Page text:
Well, what can we say — we blew it.
After a nearly two-year campaign — kicked off in December 2014 by Jeb Bush (remember him?) — we’ve come to it at last. Election Day is less than 24 hours away.
Hillary Clinton has picked an awful time to hit one of the rough patches that has plagued her throughout the campaign. Now with just days to go until Election Day, there’s added uncertainty about the outcome. But while she may not be on the brink of an Electoral College win the size of Barack Obama’s in 2008 or even 2012, her position as the clear frontrunner in this race endures.
Another week has passed in the presidential race and it appears that Donald Trump is not making up much if any ground on Hillary Clinton. Last month, we coined the term “Fortress Obama” to describe an outer and inner ring of defenses Clinton had against Trump as she sought to recreate Barack Obama’s Electoral College majority. The outer ring consisted of states like Florida, Iowa, Nevada, and Ohio — states that Obama won twice but that are vulnerable to Trump — as well as North Carolina, which Obama carried only in 2008. These are states that Trump needs but that Clinton could probably do without. Then there’s the inner ring, states like Colorado, New Hampshire, Pennsylvania, Virginia, and Wisconsin, none of which Clinton can afford to lose if Trump were to completely knock down the outer ring.
The mist is lifting from the map of the United States and the moment of clarity for the 2016 general election campaign has arrived. Yes, there is still uncertainty about some states in the Electoral College. But nearly all of it comes in states that Mitt Romney won in 2012 or a couple of Barack Obama states that Hillary Clinton doesn’t need to win.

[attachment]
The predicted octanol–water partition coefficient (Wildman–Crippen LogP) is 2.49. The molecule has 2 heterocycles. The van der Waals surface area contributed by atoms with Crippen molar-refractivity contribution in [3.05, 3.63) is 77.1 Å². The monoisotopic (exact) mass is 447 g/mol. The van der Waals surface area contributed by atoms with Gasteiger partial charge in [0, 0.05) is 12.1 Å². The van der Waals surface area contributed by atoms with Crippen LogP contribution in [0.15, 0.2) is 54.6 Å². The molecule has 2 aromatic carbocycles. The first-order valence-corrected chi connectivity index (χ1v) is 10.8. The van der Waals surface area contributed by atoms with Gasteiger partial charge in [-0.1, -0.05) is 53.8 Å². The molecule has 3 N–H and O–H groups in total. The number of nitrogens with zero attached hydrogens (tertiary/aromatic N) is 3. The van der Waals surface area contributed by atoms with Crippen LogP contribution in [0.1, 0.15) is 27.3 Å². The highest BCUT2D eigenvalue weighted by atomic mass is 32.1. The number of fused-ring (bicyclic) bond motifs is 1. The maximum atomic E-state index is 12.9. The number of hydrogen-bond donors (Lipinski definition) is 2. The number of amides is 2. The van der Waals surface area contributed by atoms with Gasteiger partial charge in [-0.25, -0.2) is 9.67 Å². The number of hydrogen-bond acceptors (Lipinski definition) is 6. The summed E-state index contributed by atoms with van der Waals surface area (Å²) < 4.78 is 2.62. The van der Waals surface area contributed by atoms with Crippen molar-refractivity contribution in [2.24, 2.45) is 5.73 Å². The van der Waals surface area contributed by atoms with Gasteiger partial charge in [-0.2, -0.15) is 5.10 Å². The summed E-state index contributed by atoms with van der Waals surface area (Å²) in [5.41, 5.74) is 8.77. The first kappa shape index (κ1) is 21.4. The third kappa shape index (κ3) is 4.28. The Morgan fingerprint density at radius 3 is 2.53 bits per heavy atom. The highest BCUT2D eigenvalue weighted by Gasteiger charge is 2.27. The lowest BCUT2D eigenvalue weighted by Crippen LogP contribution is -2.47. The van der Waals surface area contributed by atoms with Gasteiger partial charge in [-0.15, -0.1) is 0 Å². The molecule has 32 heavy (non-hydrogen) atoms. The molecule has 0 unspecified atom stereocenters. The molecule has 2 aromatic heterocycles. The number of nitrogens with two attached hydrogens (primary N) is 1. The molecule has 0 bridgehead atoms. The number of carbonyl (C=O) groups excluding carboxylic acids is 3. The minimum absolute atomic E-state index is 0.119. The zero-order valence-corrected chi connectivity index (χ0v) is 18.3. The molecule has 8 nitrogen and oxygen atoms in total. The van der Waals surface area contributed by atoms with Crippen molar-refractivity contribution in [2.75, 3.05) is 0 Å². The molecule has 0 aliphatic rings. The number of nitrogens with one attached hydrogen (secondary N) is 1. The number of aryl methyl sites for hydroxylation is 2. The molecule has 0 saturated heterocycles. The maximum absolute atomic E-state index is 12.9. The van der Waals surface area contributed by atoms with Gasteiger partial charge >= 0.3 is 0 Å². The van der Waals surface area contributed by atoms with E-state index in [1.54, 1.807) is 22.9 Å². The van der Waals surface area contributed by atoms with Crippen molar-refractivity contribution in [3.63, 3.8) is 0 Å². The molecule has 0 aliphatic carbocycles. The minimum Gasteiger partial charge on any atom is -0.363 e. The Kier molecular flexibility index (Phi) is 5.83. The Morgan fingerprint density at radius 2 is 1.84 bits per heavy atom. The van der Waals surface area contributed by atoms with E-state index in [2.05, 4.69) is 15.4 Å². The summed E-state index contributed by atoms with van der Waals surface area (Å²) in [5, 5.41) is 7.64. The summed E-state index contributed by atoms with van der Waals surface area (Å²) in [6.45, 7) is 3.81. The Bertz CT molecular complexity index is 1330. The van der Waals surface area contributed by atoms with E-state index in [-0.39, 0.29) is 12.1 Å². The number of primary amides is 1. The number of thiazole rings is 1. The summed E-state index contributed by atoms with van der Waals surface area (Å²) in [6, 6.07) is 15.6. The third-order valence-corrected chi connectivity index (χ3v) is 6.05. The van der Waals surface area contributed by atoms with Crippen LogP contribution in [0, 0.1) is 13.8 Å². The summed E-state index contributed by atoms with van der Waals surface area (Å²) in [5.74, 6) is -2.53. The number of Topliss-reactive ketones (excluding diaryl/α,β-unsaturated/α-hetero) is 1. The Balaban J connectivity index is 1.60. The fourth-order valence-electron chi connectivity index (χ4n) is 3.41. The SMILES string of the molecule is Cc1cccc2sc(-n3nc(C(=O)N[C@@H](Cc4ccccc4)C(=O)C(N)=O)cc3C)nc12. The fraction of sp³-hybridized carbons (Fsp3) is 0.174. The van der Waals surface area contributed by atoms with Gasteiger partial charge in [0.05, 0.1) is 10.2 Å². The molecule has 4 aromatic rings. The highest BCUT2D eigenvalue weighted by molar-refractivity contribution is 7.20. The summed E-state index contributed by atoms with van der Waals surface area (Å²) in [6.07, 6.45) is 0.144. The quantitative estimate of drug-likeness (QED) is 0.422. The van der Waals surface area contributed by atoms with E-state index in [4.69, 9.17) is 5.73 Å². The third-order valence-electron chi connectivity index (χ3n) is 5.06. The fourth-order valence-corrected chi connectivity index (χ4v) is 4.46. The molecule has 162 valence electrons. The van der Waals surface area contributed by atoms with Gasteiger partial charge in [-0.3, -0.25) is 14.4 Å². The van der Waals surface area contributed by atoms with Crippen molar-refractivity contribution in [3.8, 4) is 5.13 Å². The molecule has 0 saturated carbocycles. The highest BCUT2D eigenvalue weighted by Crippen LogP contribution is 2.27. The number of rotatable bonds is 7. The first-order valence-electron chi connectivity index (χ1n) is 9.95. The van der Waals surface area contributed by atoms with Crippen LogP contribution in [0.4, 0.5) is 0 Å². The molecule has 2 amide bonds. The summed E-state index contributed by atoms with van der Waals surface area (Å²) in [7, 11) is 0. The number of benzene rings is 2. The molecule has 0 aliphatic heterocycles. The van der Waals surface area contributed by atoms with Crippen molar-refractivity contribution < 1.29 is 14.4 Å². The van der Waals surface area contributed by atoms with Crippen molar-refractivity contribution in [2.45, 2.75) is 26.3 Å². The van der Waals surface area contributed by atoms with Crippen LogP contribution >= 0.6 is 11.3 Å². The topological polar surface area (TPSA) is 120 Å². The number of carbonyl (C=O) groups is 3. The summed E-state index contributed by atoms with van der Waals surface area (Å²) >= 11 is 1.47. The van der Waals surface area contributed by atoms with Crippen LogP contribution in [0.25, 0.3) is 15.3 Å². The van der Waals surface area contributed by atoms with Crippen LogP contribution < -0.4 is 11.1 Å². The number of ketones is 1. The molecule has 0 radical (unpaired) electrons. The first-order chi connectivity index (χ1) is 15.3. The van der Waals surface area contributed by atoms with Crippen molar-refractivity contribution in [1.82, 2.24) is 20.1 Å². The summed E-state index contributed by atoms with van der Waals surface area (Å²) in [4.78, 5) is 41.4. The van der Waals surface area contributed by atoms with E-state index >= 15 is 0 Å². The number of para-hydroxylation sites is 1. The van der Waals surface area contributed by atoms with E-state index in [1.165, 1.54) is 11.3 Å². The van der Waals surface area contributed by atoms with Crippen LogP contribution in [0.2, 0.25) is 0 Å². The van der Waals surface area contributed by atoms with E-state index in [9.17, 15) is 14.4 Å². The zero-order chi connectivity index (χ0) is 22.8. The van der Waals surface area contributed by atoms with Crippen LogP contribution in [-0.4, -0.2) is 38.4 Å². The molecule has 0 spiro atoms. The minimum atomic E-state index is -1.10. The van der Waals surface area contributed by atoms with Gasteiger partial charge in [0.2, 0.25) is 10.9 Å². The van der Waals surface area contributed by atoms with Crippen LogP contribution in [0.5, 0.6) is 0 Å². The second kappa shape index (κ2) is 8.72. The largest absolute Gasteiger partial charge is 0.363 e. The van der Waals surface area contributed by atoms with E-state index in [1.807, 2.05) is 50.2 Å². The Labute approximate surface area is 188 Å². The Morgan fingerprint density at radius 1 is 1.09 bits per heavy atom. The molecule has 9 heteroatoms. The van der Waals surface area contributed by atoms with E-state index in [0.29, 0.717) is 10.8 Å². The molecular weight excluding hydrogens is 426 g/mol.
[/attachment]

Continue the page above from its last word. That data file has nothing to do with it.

In the broad sweep of U.S. history, very occasionally one of the major parties simply disqualifies itself from the contest to win the White House by nominating an unelectable, non-mainstream candidate. We suspect that there will never be a better example than Donald Trump. The Republican Party chose a deeply divisive figure — one not supported by many senior figures in the GOP even before the release of Trump’s raunchy 2005 discussion with Access Hollywood ’s (and now The Today Show ’s) superficial, celebrity-worshipping Billy Bush. (Yes, he is of the Bush family, so a Bush finally speared Trump, however unintentionally.) Their X-rated discussion, and Trump’s insistence on discussing Bill Clinton’s sordid past, has caused voters to usher children out of the room when the TV news comes on. Is this the most embarrassing campaign ever? It must be close.
As we await the second debate, it’s obvious that Hillary Clinton got a bounce from the first debate and has re-established a clear lead in the presidential race.
The first debate is over! At least everyone survived.
To slightly modify Ronald Reagan’s famous rejoinder to Jimmy Carter in their single debate in 1980 (“There you go again”), here we go again — into the debate season.
There has been at least one televised presidential debate every four years for four decades now. The streak began in 1976. Every four years, the debates seem very important. Whether they are or not is open to, ahem, debate.
And then, everything changed.
Well, not everything, but enough to generate the first major revision in our electoral map, and all of it is in Donald Trump’s direction for now .